I’m looking at a file that someone in my work created, it has the below:
Sub Inputs(zDOB As Date, zRetAge As Double, zRetDate As Date, zDOJ As Date, zEmployer As Double, zEmployee As Double, _ zSalary() As Double, zInflation As Double, zFund As Double, zAVCRate As Double, zEvalDate As Date, zAVCFund As Double, _ zCharge As Double, zFund2 As Double, zAVCFund2 As Double) zDOB = Range("B1") zRetAge = Range("B7") zRetDate = Range("B8") zDOJ = Range("B11") zEmployer = Range("B15") zEmployee = Range("B16") zSalary(0) = Range("B14") zInflation = Range("B19") zFund = Range("B20") zFund2 = Range("B20") zAVCRate = Range("B24") zAVCFund = Range("B27") zAVCFund2 = Range("B27") zEvalDate = Range("B6") zCharge = Range("J7") End Sub
Fair enough, this is setting up the inputs to be used later.
My problem is when this sub is called again:
Call Module3.Inputs(xDOfB, xRetirementAge, xDateRetire, xDOJ, xEmployer, xEmployee, xSalary, _ xInflation, xFund, xAVC, xEvalDate, xAVCFund, xCharge, xFund2, xAVCFund2)
The z is now x, does this make a difference? How does this work?
You may want to use public variables if you will use them across subscripts.
Public zDOB As Variant Public zRetAte As Variant Sub textSub() Call Inputs End Sub Sub Inputs() zDOB = Range("B1") zRetAge = Range("B7") End Sub
When you call a Function/Sub in VBA, you can pass values to it, normally referred to as arguments. The names of arguments and their types are defined in the routine’s signature like you have here:
Sub Inputs(zDOB As Date, zRetAge As Double, zRetDate As Date, ...)
To call a routine with certain arguments, you can pass them from the calling code as raw values:
Inputs 1, 2, 4 ... 'equiv to the obsolete Call Inputs(1, 2, 4 ...)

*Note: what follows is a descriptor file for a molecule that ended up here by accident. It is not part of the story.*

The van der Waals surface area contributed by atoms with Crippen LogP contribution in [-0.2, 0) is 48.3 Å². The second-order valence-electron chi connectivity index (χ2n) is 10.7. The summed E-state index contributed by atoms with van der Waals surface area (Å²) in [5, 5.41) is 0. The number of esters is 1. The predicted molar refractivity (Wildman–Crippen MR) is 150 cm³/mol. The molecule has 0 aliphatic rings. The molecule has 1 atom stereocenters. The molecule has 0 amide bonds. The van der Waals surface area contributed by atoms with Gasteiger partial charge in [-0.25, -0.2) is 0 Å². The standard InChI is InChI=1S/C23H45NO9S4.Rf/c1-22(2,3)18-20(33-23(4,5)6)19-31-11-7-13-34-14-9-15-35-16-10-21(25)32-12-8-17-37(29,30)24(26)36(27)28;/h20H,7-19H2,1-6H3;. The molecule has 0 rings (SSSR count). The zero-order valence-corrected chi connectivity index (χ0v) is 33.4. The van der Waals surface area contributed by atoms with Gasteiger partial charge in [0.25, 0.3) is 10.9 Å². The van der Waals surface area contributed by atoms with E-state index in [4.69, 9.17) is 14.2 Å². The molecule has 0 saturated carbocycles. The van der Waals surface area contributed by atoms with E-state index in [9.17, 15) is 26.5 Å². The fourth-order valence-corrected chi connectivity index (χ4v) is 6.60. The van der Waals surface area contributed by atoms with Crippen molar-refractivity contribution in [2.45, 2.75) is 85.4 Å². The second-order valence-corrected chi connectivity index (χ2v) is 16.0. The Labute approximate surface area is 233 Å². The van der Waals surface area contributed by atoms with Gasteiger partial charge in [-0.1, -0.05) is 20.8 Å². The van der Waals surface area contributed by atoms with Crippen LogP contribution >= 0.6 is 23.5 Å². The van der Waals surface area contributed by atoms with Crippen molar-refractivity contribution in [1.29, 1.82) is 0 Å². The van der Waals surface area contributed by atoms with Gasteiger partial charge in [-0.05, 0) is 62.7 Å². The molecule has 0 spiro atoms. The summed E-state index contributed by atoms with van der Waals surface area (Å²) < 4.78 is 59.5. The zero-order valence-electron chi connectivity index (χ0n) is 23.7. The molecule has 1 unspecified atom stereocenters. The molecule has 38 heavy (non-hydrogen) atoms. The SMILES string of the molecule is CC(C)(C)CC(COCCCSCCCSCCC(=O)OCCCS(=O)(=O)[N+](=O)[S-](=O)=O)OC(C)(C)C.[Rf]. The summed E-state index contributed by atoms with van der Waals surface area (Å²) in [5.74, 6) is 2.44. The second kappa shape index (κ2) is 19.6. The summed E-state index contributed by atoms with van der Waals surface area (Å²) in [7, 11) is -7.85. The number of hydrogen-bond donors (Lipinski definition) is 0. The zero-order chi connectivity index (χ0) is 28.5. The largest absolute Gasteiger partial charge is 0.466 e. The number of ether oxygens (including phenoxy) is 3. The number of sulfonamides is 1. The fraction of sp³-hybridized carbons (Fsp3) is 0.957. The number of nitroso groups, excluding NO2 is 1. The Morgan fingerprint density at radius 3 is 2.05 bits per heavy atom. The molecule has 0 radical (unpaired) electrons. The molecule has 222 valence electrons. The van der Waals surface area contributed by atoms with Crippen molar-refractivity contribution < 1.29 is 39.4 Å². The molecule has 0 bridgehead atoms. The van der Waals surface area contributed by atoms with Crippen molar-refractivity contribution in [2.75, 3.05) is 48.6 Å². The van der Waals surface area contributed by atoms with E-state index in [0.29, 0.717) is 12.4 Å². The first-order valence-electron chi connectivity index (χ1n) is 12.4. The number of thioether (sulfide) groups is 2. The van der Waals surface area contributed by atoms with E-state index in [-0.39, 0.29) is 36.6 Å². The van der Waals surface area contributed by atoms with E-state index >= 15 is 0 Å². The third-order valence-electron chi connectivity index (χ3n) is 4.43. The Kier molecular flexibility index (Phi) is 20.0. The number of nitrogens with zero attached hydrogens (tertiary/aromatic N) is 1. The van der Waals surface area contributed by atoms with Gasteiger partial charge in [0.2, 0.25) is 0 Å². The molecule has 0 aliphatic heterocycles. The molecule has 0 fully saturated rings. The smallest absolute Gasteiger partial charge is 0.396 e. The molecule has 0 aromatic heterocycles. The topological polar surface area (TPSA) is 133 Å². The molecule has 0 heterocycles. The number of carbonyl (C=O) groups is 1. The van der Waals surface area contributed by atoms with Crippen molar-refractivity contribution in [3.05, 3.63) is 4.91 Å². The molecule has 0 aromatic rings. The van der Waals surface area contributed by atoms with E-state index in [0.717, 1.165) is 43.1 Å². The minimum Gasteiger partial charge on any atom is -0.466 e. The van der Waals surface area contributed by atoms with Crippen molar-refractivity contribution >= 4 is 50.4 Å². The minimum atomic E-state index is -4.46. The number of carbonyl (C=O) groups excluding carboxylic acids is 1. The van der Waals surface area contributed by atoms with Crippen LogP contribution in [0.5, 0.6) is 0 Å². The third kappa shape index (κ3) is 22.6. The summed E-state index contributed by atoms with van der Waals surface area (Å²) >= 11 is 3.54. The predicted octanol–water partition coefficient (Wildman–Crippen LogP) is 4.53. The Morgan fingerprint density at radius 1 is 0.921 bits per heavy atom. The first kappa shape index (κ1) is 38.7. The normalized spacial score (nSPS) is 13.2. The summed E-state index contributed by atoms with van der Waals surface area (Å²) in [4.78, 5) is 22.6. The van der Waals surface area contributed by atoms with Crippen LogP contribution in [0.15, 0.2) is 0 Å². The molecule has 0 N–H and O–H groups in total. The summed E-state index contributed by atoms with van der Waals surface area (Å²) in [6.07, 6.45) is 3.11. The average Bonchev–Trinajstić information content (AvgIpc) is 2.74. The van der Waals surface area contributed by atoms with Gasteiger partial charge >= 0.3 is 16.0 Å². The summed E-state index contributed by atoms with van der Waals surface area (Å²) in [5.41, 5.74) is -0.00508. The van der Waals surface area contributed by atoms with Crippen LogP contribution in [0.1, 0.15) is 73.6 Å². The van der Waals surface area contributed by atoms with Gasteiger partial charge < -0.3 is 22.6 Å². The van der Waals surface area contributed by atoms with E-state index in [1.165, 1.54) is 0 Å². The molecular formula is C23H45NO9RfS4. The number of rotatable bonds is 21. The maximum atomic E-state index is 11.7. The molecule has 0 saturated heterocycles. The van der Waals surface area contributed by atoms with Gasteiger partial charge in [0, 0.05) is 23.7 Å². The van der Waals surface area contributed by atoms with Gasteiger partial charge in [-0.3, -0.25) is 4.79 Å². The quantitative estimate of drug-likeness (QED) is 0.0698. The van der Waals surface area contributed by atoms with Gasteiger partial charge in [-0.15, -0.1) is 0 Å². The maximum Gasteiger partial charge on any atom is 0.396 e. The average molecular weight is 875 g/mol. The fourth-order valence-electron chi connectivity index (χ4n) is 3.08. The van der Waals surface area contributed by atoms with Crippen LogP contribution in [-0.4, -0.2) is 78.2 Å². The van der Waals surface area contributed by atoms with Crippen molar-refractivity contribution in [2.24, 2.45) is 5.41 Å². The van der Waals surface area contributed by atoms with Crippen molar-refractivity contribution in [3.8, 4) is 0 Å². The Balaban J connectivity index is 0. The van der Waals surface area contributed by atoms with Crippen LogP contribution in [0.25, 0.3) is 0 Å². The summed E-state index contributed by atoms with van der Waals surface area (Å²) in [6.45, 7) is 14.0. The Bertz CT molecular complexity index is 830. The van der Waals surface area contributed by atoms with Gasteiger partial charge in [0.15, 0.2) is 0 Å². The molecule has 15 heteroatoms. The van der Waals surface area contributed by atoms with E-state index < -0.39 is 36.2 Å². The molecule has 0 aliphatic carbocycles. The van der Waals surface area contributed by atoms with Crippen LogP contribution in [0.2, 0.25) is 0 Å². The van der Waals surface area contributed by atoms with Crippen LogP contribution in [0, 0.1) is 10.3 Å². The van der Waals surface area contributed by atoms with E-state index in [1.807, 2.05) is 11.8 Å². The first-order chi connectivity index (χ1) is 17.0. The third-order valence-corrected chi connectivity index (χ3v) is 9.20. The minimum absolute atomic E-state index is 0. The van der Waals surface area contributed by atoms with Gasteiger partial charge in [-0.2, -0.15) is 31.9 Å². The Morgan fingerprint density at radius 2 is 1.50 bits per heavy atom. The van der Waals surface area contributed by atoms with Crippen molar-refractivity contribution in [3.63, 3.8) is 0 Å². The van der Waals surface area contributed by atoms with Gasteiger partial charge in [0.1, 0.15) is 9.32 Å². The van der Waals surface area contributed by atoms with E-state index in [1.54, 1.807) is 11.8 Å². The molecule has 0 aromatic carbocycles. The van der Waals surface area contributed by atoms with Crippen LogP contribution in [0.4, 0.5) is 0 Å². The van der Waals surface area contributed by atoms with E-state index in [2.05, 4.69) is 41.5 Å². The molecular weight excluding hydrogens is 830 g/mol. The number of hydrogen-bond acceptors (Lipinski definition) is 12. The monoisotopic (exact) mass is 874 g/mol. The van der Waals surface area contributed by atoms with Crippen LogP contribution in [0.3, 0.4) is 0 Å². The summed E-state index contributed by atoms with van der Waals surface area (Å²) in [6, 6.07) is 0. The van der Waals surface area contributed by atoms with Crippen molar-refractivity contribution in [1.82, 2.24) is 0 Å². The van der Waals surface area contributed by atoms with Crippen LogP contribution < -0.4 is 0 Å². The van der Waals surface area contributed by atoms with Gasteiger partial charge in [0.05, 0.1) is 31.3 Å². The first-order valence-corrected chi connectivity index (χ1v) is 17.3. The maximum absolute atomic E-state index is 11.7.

OR, the values you supply when you call a routine can be stored in variables. So I can have a variable being passed as an argument:
Dim x as Date 'here I 'declare' x, you don't generally have to do this but it's advised x = CDate(Range("A1")) 'here I assign a Value (the date in A1) to a variable (x) Inputs x, 3, 4, ... 'and call Inputs passing a variable (x) and some values(3,4) as argments
or equivalently for your code:
Dim xDOfB, xRetirementAge, xDateRetire ... 'xDofB = blah 'we could initialise values here 'xRetirementAge = foo Inputs xDOfB, xRetirementAge, xDateRetire, ... 'call a function with these variables as arguments
zFoo are just variables held by different procedures, the calling code and the Inputs routine respectively
Now what’s weird is what the
Inputs routine actually does. It takes a load of arguments, which normally would contain values you want to use in the routine. However they are all immediately overwritten. It’s a bit like the following:
Option Explicit Sub Test() Dim x As Long x = 5 Debug.Print x 'prints 5; the value initially stored in x Foo x 'call Foo, passing the variable x which contains the value 5 Debug.Print x 'Actually prints 2! (see below) End Sub Sub Foo(arg1 As Long) arg1 = 2 Debug.Print arg1 'prints 2, the 5 we passed is gone End Sub
Why would you ever want to do that?
I suspect 2 possible reasons:
The routine declares a load of arguments, when the intention was actually just to declare a load of variables, in which case the code should in fact be:
Sub Inputs() Dim zDOB As Date Dim zRetAge As Double Dim zRetDate As Date ... zDOB = Range("B1") zRetAge = Range("B7") zRetDate = Range("B8") ... End Sub
And can be called without any
The routine is exploiting the default
ByRefpassing of arguments, and is in fact designed to overwrite all those variables in place (the reason why
xis assigned 2 even though it is declared outside the function)
In that case the signature should be made explicit:
Sub Inputs(ByRef zDOB As Date, ByRef zRetAge As Double, ByRef zRetDate As Date ...)